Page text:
Gift the gift of hope this Christmas
Reading a profound book can be life changing. These books have been recommended by our network as positive, encouraging, action based books that can help foster hopefulness and a re-imagining of what the future could hold. Shop locally by supporting Petersfield's independent book shop One Tree Books, at 7 Lavant Street. You can order books directly from them using this online form.
RetroSuburbia - The Downshifters Guide to a Resilient Future
by David Holmgren
RetroSuburbia is part manual and part manifesto. The book shows how suburbs (Australian, but can be easily linked to the UK) can be transformed to become productive and resilient in an energy descent future. It focuses on what can be done by an individual at the household level, rather than community or government levels. It is a source of inspiration, introducing concepts and outlining patterns and practical solutions. It empowers people to make positive changes in their lives. As with David’s previous work, it is thought provoking and provocative. You can read more about the project here.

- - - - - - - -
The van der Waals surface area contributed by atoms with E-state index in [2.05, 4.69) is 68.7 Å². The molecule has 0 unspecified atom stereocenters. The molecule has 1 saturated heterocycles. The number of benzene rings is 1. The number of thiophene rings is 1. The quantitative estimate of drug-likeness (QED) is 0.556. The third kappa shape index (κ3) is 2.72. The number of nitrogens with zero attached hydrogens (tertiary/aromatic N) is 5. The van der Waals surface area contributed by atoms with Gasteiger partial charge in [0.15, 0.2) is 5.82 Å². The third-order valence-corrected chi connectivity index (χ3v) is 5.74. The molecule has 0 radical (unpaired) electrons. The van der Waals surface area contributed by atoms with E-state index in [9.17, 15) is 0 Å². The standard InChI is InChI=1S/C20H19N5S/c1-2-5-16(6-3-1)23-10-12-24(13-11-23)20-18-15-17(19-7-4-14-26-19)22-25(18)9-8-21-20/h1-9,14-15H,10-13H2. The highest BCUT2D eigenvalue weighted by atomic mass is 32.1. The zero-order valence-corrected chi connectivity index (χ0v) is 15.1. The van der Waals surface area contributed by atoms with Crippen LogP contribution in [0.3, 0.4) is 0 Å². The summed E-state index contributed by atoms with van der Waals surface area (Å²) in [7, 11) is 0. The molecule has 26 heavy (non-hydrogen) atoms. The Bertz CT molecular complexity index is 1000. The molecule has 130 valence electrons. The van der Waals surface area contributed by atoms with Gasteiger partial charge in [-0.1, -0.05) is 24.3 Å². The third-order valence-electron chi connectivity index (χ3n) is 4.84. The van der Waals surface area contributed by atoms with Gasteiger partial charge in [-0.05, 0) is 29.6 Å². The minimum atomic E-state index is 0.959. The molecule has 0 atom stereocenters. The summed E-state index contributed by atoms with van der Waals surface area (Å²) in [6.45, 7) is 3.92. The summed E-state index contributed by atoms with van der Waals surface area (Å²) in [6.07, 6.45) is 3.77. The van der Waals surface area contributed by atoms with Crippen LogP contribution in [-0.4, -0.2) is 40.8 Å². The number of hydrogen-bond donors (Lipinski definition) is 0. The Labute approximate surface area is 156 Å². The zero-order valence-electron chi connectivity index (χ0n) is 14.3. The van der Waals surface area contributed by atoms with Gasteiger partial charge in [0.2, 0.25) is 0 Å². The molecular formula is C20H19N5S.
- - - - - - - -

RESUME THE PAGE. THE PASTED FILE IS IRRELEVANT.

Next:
by Stir to Action
Quarterly magazine plus digital archive, just £16 a year, features original illustrations, long-form interviews, and in-depth articles that move beyond traditional commentary and opinion to explore the inspiring and viable alternatives to the current political and economic crisis. The magazine explores new economic alternatives, where the democratic economy and civic society come together. You can purchase a subscription here.